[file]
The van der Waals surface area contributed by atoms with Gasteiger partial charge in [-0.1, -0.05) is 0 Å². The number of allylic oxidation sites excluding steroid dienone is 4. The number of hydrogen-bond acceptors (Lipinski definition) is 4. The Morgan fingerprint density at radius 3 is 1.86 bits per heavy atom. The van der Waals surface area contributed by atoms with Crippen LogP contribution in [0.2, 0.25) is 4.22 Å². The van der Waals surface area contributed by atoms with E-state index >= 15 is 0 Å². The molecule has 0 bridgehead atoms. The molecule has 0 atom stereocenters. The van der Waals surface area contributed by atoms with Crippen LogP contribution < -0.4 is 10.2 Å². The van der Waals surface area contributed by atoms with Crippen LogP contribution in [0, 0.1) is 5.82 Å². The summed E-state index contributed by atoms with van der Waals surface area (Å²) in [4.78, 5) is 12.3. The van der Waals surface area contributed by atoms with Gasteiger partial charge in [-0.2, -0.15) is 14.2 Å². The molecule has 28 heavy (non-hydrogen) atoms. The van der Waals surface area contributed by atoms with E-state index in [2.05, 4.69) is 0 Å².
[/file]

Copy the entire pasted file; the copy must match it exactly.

The van der Waals surface area contributed by atoms with Gasteiger partial charge in [-0.1, -0.05) is 0 Å². The number of allylic oxidation sites excluding steroid dienone is 4. The number of hydrogen-bond acceptors (Lipinski definition) is 4. The Morgan fingerprint density at radius 3 is 1.86 bits per heavy atom. The van der Waals surface area contributed by atoms with Crippen LogP contribution in [0.2, 0.25) is 4.22 Å². The van der Waals surface area contributed by atoms with E-state index >= 15 is 0 Å². The molecule has 0 bridgehead atoms. The molecule has 0 atom stereocenters. The van der Waals surface area contributed by atoms with Crippen LogP contribution < -0.4 is 10.2 Å². The van der Waals surface area contributed by atoms with Crippen LogP contribution in [0, 0.1) is 5.82 Å². The summed E-state index contributed by atoms with van der Waals surface area (Å²) in [4.78, 5) is 12.3. The van der Waals surface area contributed by atoms with Gasteiger partial charge in [-0.2, -0.15) is 14.2 Å². The molecule has 28 heavy (non-hydrogen) atoms. The van der Waals surface area contributed by atoms with E-state index in [2.05, 4.69) is 0 Å².